HEALTH CARE REFORM HEADS WEST. If the Libby pardon has you down, here's a bit of good news. George Skelton reports in the LA Times that "the stars are in rare alignment this summer" for health care reform in California. Democrats in the state legislature have an ambitious plan (PDF) that would expand access to care, though without an individual mandate. Governor Schwarzenegger has his own, slightly more modest proposal, but he hasn't managed to even find anyone to introduce it in the legislature. Without his own plan, he is expected to support the Democratic proposal in order to keep his approval ratings high as memory of his recent global warming legislation fades (legislation he also was barely involved in crafting). The Democratic plan is a big step towards universal health care access in a state that contains one out of eight Americans. The plan requires insures to offer coverage to all individuals without preconditions and sets out a series of subsidies and employer mandates intended to expand coverage:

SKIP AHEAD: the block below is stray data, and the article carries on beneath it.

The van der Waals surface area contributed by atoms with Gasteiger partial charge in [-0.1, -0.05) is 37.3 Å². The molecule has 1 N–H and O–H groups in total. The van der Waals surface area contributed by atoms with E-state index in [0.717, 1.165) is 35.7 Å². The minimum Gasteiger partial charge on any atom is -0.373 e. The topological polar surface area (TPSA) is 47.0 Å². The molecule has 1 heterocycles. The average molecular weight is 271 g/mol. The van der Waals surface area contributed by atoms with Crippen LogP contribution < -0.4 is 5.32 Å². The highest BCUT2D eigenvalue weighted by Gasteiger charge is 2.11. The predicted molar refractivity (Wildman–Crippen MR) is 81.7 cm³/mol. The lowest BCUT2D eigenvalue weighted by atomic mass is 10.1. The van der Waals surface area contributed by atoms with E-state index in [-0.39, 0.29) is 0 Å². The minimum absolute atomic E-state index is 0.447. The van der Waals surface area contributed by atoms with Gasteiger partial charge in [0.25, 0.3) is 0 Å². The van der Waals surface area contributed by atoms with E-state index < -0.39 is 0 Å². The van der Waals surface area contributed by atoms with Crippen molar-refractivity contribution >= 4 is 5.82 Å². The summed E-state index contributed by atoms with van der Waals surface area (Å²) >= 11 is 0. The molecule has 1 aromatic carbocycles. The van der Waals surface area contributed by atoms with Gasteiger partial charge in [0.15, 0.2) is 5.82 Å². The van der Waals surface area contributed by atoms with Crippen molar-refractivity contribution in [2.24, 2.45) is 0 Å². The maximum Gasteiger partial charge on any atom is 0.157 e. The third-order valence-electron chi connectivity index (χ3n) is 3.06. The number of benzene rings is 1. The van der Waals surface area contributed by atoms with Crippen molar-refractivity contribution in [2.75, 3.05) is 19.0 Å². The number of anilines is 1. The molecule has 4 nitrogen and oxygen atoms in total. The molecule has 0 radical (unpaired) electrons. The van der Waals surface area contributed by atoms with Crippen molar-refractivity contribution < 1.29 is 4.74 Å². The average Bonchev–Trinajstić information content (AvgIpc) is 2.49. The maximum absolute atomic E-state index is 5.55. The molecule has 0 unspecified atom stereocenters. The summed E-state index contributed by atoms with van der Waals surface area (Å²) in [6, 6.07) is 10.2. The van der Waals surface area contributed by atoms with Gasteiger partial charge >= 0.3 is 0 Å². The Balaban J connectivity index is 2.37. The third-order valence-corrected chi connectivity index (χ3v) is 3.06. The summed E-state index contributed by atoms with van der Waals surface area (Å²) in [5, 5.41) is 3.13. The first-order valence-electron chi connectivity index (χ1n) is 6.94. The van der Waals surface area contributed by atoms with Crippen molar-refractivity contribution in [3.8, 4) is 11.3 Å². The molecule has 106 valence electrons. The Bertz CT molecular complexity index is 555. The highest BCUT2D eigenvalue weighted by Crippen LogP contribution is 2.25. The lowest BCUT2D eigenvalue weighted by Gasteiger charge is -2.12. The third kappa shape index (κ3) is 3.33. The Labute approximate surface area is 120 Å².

• Employers would be required to spend 7.5% of their payroll on workers' health care. Schwarzenegger had proposed 4%, but also wanted to sock doctors 2% of their income, and hospitals 4%.
  • Insurers would have to spend at least 85% of premiums on medical care. That's borrowed from Schwarzenegger's proposal.
  • The state would subsidize insurance for the poor, including children.
  • Insurers would subsidize state coverage for people whose "preconditions" prevent them from getting private insurance.

This certainly isn't ideal and the employer mandate in particular is problematic, but it's also encouraging. California has a long history, for better or worse, of setting trends that other state follow -- from ballot initiatives to customized license plates.

Unfortunately, a maddening feature of the California Constitution may kill the legislation even though it has majority support in both chambers of the legislature. In California, raising "taxes" requires two-thirds of the legislature while raising "fees" requires only a simple majority. Democrats and the Governor insist that funds for this proposal will come from "fees" while Republicans in the state legislature claim that any levy on private health plans amounts to a tax. The courts will decide who wins this particular fight, but the the reforms are very popular (PDF, scroll down to page 7) and the mood in Sacramento suggests some kind of reform is likely.

--Sam Boyd